Phantom Limb is an arcade-style game for two players, designed to test and retrain their sense of perception. It was developed as a thought experiment; I wanted to find out if an interactive experience could be used to retrain people’s perceptual model of a physical space. Inspired by the writings of Canadian interactive artist David Rokeby, the project explores the phenomenology of an interactive experience – deliberately inverting reality in order to test the way interaction affects the way we see, frame and understand the world.
To begin the game, players position themselves at either end of the table, placing their hands onto control-pads in the cavity below. Both players have eight lives – represented by colored bars projected above the image of their hands. The first player to destroy all of their opponent’s bars wins the game. When players put their hands under the table they see their arms emerge on the opposite side, as if their limbs had suddenly grown out of their opponent’s elbows. The consequence of this inversion are that each player needs to play the game thinking back-to-front and upside-down. This is not easily achieved – especially because the speed of the game makes it much harder for players to overcome their instincts.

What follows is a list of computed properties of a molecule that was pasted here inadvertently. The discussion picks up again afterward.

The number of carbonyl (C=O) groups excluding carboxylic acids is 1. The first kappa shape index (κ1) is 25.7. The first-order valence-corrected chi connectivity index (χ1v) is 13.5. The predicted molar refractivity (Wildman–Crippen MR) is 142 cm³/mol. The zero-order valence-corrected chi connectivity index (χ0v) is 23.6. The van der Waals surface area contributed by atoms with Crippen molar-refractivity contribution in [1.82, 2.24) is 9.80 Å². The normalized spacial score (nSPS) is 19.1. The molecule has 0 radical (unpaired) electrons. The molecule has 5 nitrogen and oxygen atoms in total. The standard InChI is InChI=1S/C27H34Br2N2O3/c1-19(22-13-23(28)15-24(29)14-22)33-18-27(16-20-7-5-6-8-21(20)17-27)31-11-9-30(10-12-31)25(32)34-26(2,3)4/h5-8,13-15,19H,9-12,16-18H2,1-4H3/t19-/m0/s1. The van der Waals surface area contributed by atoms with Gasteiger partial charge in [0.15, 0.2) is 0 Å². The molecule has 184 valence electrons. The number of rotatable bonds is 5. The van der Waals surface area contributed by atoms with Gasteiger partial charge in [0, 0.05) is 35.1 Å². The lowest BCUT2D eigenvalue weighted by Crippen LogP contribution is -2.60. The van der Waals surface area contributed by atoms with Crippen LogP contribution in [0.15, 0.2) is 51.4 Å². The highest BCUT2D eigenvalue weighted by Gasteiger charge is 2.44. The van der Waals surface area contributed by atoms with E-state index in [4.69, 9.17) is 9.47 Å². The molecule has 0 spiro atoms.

Watching people play, I observed different strategies evolve. Some people always struck out with both hands, attempting to cheat the inversion, but never quite sure where to hit out next. The most successful players overcame the instinct to hit any pad, relaxing their thoughts and letting the occasional point go to the opposition. These players became experts at the game, eventually retraining their minds to think in reverse, easily beating a succession of contenders.